NASA mission controllers confirmed that a small satellite launched from the International Space Station at 5:30 p.m. PST on Tuesday, March 3, has successfully entered its orbit, setting the stage to test technology that could enable rapid return of payloads from space. Over the next four weeks, the TechEdSat-4 satellite will deploy a second-generation exo-brake, an aerodynamic drag device, to perform a maneuver that will cause the satellite to de-orbit and re-enter Earth's atmosphere.
"The exo-brake is a self-stabilizing exospheric deorbiting mechanism that will allow us to return a payload to Earth fairly rapidly from an orbital platform, like the International Space Station," said Marcus Murbach, the TechEdSat-4 principal investigator at NASA's Ames Research Center in Moffett Field, California. "We were able to send commands and receive data to and from the satellite via the onboard modem using only a laptop and email account. This capability may greatly benefit the entire nanosatellite community."
About 30 minutes after the Nanoracks CubeSat Deployer jettisoned it from the space station, the autonomous free-flying satellite powered on. At approximately 8 p.m., the spacecraft received a command via email and deployed its specially-designed parachute-like exo-brake, which operates as a passive drag device at the extremely low pressures found at the top of the atmosphere. Engineers also confirmed the satellite has demonstrated new satellite-to-satellite communications technologies to provide precise information about the spacecraft's health and position. TechEdSat-4 arrived at the station aboard Orbital ATK's Cygnus spacecraft July 16, 2014.
TechEdSat-4 is equipped with a short-burst data satellite modem combined with a GPS receiver to perform communications functions, including providing data about the spacecraft's health, space environment and location. Together, these technologies replace ground stations used for tracking, rapid data retrieval and uplink capability, and permit satellite control via secure email.
The ability to accurately re-enter Earth's atmosphere will eventually enable the safe return of scientific samples and valuable cargo from orbital platforms at a lower cost than larger cargo and transfer vehicles. In addition, Murbach and his team intend for this technology to help enable future small or nanosatellite missions to the surface of Mars and other planetary bodies in the solar system.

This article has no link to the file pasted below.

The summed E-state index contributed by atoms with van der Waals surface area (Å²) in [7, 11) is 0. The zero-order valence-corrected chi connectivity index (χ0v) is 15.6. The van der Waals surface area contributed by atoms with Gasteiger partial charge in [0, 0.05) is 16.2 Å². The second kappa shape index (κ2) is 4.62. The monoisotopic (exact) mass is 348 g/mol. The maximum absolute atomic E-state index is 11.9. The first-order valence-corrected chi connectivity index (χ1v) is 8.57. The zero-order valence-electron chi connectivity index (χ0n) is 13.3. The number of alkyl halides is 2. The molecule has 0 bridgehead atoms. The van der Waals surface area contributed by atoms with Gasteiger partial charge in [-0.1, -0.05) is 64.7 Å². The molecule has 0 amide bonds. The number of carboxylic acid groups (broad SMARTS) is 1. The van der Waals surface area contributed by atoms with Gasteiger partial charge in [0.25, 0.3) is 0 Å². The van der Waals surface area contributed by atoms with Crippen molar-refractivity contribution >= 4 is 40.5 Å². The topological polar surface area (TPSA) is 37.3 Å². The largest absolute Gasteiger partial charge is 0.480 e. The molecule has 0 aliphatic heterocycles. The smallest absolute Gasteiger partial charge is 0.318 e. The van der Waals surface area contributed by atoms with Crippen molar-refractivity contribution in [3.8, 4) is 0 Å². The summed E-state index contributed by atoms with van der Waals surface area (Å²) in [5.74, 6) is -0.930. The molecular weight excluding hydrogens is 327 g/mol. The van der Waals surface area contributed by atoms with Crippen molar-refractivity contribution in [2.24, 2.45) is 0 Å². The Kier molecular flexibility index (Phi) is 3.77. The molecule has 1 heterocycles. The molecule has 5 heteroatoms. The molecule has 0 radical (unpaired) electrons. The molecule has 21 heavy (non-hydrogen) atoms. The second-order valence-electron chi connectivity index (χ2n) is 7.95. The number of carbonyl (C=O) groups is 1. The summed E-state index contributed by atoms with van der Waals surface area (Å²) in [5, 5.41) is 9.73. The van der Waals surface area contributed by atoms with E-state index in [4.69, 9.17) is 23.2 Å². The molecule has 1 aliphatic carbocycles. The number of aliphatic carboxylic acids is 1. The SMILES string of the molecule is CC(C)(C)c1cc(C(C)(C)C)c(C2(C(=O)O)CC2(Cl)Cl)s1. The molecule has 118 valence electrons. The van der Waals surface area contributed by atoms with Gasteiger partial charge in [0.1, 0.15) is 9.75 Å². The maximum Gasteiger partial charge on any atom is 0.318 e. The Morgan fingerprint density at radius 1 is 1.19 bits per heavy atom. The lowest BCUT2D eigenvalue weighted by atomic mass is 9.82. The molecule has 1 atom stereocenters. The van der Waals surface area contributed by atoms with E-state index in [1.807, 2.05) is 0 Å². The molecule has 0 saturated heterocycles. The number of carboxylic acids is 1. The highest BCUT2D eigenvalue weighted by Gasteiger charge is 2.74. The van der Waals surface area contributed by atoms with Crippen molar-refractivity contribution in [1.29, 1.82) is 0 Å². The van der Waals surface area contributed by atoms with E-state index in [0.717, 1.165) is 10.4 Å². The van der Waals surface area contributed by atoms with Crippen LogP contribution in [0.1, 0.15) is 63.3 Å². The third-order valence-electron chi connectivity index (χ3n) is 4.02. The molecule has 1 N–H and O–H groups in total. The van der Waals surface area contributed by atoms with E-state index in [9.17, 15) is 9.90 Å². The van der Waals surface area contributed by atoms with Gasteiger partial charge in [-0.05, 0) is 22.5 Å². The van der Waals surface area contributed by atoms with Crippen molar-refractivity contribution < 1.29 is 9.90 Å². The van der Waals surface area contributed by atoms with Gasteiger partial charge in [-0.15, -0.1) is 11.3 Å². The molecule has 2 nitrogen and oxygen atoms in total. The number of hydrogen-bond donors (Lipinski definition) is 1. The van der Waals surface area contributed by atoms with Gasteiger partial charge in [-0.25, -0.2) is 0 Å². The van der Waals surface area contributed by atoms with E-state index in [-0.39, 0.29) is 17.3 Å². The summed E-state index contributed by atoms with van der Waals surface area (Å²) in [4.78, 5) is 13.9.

"We've already developed a sample canister that during atmospheric re-entry could slip out the back of the satellite and safely be recovered on Earth," said Murbach. "This could also be adapted to future Mars satellites as a piggy-back or ride-along payload that could jettison independently and study the mid-latitude or other scientifically interesting regions of Mars. Currently, it is extremely challenging to access these sites."
TechEdSat-4 is the first NASA satellite to jettison from the Nanoracks CubeSat Deployer and the fourth satellite in the TechEdSat series to successfully achieve orbit. The TechEdSat series, a technology education collaboration with San Jose State University (SJSU) in California and the University of Idaho (UI) in Moscow, Idaho, uses the standard CubeSat structure, which measures one unit (1U) as approximately four inches cubed (10 centimeters cubed). TechEdSat-4 is a 3U satellite measuring approximately 12-by-four-by-four inches (10-by-10-by-30 centimeters) and weighing approximately five pounds.
Previously, TechEdSat-1, a 1U CubeSat released from the Japanese Small Satellite Orbital Deployer (JSSOD) aboard the station in 2012, successfully demonstrated use of the basic communications subsystem and radiation-tolerant controller. It functioned in orbit for seven months until it re-entered Earth's atmosphere. It was followed by a successful satellite communication system flight test in April 2013 with TechEdSat-2, a 1U CubeSat. TechEdSat-3, a 3U CubeSat released from the JSSOD in 2013, was the first exo-brake to deploy and the first nanosatellite of its size to deploy from the station.
Ames currently is working on the next iteration in the series. The TechEdSat-5 satellite, scheduled for launch in 2015, will be very similar to the TechEdSat-4 design. It will introduce a modulating exo-brake capable of changing its surface area allowing the satellite to more precisely enter the atmosphere.
TechEdSat-4 was developed, integrated and tested at Ames by student interns with the support of co-investigators Periklis Papadopoulos, from SJSU, and David Atkinson, from UI. TechEdSat-4 is funded by Ames. The total cost of the satellite was less than $50,000 because the team primarily used commercial off-the-shelf hardware that was rigorously tested and simplified the design and mission objectives.
"One of the great things about this collaboration is the experience our university students and interns get at an early point in their careers," said Papadopoulos. "With this experience, many of our interns have started successful careers at NASA or in private industry - which is a great benefit that NASA uniquely provides."
For more information about TechEdSat, visit: